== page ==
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Points of Distribution (POD) can be extremely beneficial in disaster situations. They can also create concerns during an operation in regards to transporting supplies, safety, security and finding an optimum site for establishing a POD.

Pick one area, either beneficial or detrimental; briefly explain how that would affect a disaster operation, and how you would improve upon the process.

1- The Point Of Distribution is a system utilizes an accessible, centralized location where the general public is able to obtain specifically determined emergency supplies such as food, water, and/or prophylactic medications following a disaster. To be effective in times of disaster, community-level PODs must be predetermined related to location, supplies, implementation, and access. POD plans are developed by local health departments in coordination with the United States (U.S.) Department of Homeland Security Federal Emergency Management Agency (FEMA). Together these agencies develop the POD plan, including the location, staffing needs to deploy the system, and specific commodities to be distributed (Harkness & DeMarco, 2016). Agencies develop training programs to assist public health personnel to maintain competency related to the POD system, and specifically in the activation in the event of a disaster (Harkness & DeMarco, 2016).

Transportation is the element in the logistics chain that makes it possible for assistance to arrive at the site where it is required (the arrival of goods from abroad, as the movement of them within the country). When defining the transportation strategy, it is important to take into consideration not only the necessary means and resources to move the supplies, but also to determine what the actual possibilities and alternatives are to deliver assistance. Alternative means, methods, and routes should be considered as a matter of course. Supplies should not just be moved in any way and at any time, but that the challenge is to do so safely and in a timely manner. This requires may be the use of all the available means. When deciding which means of transport to use, we have to think about two tasks: the needs on the ground (urgency, type of supplies, distance of the destination, other conditions, as routes, weather, etc.) and feasible forms of transport (available means, cost, transmission capacities, etc.).

When a consignment is on the road, it must be protected against damage, the weather, theft, and other eventualities, while when hazardous materials are transported, basic, standardized security measures must taken into consideration. As concerned as the route, the selection must be taken depending on the kind of transport available, the urgency of the delivery, and the delivery schedule. Some basic principles are the following:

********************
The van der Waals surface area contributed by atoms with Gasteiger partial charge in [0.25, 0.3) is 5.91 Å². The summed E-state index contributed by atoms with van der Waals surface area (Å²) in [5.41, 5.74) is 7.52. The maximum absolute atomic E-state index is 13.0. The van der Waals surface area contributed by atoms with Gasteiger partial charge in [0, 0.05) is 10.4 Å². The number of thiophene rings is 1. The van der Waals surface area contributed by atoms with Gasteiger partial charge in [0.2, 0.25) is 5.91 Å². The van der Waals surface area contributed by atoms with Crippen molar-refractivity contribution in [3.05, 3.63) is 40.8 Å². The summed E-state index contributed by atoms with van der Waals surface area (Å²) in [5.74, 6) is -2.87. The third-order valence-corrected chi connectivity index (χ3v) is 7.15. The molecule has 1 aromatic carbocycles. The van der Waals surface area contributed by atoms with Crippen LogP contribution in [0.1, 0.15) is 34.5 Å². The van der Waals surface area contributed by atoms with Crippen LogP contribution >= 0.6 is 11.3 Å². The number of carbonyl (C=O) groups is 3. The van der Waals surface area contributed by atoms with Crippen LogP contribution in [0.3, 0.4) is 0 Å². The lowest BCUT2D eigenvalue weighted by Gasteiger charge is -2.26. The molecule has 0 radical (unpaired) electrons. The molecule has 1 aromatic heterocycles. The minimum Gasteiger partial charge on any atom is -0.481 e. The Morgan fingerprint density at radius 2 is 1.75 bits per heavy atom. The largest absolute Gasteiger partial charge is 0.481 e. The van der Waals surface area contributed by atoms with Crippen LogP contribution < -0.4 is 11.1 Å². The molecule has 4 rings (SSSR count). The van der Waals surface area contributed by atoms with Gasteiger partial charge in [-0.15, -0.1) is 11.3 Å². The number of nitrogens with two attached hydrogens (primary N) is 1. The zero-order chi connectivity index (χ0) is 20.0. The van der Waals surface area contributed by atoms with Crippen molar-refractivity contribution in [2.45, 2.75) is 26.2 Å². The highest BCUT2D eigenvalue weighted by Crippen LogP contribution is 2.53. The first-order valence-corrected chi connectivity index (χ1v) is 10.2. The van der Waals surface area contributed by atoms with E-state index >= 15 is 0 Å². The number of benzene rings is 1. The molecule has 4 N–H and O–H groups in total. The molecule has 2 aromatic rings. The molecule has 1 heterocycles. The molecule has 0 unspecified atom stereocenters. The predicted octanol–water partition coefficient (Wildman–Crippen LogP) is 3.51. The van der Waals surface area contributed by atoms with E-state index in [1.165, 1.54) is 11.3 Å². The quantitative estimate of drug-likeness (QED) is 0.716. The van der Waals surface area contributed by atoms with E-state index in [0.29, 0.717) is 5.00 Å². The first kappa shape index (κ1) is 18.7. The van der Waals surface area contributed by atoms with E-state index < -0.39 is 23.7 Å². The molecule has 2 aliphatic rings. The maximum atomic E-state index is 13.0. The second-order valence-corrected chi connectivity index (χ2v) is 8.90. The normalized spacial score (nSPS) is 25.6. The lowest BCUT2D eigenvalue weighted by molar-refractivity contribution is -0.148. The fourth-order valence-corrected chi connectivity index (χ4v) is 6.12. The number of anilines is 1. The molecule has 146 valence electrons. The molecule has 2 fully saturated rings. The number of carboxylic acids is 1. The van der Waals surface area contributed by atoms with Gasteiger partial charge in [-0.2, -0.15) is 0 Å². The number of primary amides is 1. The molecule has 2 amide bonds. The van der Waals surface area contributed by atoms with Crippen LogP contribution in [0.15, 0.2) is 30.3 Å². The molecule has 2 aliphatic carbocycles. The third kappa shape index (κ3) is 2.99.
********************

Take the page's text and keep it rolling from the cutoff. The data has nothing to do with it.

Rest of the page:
The safest route must be chosen even if it is not the fastest or shortest one.

It is important to identify key services along the way, such as places where one may obtain fuel, food, mechanical repairs or medical care. It is also important to identify potentially insecure segments of the route. Any change or deviation from the agreed-upon route, as well as any other special situation that may arise during the trip, must be communicated immediately to the nearest base, whether it is the point of departure, the delivery point, or a base in between. Similar principles have defined for the air operation, including landing site, kind of aircraft, etc.


Haghani, A. E., & Afshar, A. M. (2009). Supply chain management in disaster response. University Park, Penn.: Mid-Atlantic Universities Transportation Center.

Rafferty-Semon, P., Jarzembak, J., Shanholtzer, J., (January 31, 2017) “Simulating Complex Community Disaster Preparedness: Collaboration for Point of Distribution” OJIN: The Online Journal of Issues in Nursing Vol. 22, No. 1, Manuscript 3.

Harkness, G. A., & DeMarco, R. F. (2016). Community and public health nursing: Evidence for practice (2nd ed.). New York, NY: Lippincott Williams & Wilkins.

2- Points of distribution serve the role of housing temporary supplies as well as providing medications and inoculations during disasters. P.O.Ds are usually centralized locations where members of the public can pick up emergency supplies. The supplies include medications, water, and food (Christopher & Tatham, 2014). The distribution points can be beneficial in offering security, safety, and areas of storage for crucial supplies, in addition to offering a centralized pickup point where disaster victims pick up the much needed supplies.

Security is one of the detrimental aspects of P.O.D.’s, especially in areas where violence and incitements are common. During disasters, resources are often in short supplies, and therefore, victims of disasters may be attempted to break into the locations. Therefore, adequate security is required for staff and clients, and to ensure operation sustainability. The main challenge, therefore, is ensuring that a comprehensive set of security initiatives are implemented (CDC, 2016). The implementations should also recognize the doctrines, procedures, and policies of local law enforcement.

The first step in ensuring site security is making prior site security assessments to ensure that the POD is located in area that is safe and supportive to security functions. Response agencies should also work in conjunction with security agencies and uniformed law enforcement officers should have a physical presence in the location (CDC, 2016). Security surveillance systems in the form of cameras can also be considered in regions where heightened security is required.


Centers for Disease Control and Prevention. (2016). Point of dispensing (POD) standards. April 2008.

Christopher, M., & Tatham, P. (Eds.). (2014). Humanitarian logistics: Meeting the challenge of preparing for and responding to disasters. Kogan Page Publishers.